Human-animal bond to be emphasized at 2013 AVMA convention

Published on
information-circle This article is more than 3 years old

A new partnership between the AVMA and the International Association of Human-Animal Interaction Organizations should strengthen continuing education opportunities during next year's AVMA Annual Convention and attract new attendees. The AVMA Executive Board approved the deal at its Jan. 6 meeting in Chicago.

The IAHAIO, which hosts an international symposium every three years, reached out to the AVMA in June 2010 about potentially holding the IAHAIO meeting as part of the AVMA convention's human-animal bond track.

"The human-animal bond was first coined in veterinary medicine, and much of what we do has to do with human-animal interaction. It seemed the logical thing—as we were looking for collaborators—to approach the AVMA, because that's where the bond began," said Rebecca A. Johnson, PhD, president of the IAHAIO and director of the University of Missouri-Columbia College of Veterinary Medicine Research Center for Human-Animal Interaction.

The IAHAIO's triennial conference draws nearly a thousand attendees. Dr. Johnson said investigators present research on all facets of interactions, from humans walking dogs for physical activity to research on animal behavior and how it can influence animals' interactions with humans. The CE programs typically feature the latest, best practices on human-animal interaction from IAHAIO members. They implement their own programs and report back their findings. One member is the Delta Society, which runs its own animal-assisted activities.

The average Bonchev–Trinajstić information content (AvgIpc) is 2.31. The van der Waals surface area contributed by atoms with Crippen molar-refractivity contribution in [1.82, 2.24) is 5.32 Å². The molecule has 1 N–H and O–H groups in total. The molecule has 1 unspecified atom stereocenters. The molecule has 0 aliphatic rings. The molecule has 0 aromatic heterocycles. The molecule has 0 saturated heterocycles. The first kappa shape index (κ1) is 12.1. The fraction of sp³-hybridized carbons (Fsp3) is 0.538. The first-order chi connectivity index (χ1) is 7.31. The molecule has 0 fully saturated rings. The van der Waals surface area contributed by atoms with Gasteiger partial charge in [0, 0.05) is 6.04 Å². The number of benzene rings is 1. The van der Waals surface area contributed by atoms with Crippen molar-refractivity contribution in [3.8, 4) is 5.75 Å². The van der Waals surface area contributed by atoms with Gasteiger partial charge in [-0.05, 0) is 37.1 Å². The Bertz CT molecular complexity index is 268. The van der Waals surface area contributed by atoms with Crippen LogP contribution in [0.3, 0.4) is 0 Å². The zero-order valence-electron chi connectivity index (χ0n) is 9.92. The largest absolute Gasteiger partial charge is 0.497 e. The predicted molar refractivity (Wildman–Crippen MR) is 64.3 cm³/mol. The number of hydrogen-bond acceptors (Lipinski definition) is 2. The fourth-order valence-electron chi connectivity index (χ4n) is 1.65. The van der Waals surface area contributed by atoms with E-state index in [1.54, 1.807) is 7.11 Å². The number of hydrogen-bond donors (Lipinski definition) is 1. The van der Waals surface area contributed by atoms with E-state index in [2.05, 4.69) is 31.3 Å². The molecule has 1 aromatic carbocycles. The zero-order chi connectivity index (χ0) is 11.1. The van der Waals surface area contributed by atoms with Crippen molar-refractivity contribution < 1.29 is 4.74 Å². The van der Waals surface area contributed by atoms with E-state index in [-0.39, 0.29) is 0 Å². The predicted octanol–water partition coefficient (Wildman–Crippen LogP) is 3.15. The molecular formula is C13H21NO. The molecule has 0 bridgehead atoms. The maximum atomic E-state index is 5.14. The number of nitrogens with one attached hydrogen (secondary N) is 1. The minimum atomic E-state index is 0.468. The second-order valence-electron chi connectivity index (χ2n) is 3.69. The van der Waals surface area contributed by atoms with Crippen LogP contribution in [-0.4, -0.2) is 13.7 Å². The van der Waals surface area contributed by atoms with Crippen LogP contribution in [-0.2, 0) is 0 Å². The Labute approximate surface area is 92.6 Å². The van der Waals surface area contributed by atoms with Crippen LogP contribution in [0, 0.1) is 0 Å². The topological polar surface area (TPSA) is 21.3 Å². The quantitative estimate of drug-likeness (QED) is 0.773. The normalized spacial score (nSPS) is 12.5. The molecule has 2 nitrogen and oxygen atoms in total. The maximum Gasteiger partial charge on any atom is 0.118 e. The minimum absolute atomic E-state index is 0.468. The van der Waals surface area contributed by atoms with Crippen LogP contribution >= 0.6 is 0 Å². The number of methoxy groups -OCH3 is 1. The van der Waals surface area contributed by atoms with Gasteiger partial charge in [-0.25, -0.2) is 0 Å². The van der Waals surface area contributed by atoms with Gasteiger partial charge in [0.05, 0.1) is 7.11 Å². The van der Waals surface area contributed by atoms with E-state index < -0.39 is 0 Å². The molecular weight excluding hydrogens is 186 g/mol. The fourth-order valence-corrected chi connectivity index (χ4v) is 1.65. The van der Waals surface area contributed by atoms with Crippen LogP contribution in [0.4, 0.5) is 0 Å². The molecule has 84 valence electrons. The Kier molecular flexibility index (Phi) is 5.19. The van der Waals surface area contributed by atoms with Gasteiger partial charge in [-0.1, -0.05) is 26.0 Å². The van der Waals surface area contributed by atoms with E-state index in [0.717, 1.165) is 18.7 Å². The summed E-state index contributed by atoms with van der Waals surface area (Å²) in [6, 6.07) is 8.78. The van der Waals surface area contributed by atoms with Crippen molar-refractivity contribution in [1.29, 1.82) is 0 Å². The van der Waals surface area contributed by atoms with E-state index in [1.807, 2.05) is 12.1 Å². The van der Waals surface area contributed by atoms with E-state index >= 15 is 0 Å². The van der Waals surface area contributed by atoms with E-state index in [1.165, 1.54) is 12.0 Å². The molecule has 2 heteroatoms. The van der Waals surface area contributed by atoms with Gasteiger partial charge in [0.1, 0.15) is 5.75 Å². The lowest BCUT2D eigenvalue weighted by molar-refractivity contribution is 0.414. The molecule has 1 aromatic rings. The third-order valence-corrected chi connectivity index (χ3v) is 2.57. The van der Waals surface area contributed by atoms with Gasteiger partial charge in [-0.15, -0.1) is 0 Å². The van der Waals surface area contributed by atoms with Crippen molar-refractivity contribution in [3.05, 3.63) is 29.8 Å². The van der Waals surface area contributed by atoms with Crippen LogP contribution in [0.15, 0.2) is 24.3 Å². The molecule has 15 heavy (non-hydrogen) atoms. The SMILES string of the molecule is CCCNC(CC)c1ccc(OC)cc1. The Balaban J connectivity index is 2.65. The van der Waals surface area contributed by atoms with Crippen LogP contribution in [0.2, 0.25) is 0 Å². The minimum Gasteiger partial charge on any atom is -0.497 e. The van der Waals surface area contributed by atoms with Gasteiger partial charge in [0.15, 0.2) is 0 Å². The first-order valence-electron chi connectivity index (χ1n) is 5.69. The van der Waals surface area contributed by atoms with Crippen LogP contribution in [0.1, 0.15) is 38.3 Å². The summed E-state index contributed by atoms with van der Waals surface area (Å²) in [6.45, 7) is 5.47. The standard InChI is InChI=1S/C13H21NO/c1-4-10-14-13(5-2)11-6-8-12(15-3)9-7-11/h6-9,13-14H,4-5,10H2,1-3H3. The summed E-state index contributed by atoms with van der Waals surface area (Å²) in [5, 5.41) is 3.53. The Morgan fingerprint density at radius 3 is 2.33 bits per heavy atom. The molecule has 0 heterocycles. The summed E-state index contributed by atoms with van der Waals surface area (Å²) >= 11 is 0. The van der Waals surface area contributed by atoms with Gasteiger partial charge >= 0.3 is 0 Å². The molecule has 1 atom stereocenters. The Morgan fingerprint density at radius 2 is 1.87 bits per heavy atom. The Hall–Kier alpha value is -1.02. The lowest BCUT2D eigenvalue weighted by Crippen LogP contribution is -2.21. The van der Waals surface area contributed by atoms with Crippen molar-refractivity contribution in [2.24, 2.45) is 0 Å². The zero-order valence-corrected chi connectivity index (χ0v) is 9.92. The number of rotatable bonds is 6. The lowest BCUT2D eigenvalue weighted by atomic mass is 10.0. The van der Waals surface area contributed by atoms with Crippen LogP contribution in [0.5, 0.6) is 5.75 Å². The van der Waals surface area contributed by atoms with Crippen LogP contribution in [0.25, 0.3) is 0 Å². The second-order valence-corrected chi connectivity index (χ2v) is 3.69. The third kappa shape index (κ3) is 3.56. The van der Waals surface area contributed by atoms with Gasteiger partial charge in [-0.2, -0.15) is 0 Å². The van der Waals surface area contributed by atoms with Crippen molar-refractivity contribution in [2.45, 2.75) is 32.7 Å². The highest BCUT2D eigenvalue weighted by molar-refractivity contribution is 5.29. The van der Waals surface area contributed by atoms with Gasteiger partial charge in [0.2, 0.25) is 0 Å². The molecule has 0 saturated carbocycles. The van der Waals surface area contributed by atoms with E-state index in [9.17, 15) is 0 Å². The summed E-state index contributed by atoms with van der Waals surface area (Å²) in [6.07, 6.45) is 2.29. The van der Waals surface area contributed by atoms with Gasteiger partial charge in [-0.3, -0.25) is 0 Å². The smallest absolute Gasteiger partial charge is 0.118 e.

According to the agreement, the IAHAIO will help draft the human-animal bond–track sessions at the AVMA convention to be held July 20-23, 2013, in Chicago. In turn, the usual eight hours of human-animal bond CE will be expanded to 16 hours. The American Association of Human-Animal Bond Veterinarians will oversee content developed by the IAHAIO, and the AVMA Convention Management and Program Committee will determine which presentations will be a part of the companion animal programming.

The goal of the collaboration is to improve opportunities for networking, exposure, and education for all attendees, be they veterinarians or allied health providers.

"I think it's a nice blending and will be mutually beneficial for both organizations," Dr. Johnson said. "It's a great opportunity for people who wouldn't ordinarily talk together to do that." 

Juvenile hospital patient with service dog
The Delta Society, which seeks to improve human health through therapy and service animals, is a member of the International Association of Human-Animal Interaction Organizations. (Courtesy of Delta Society)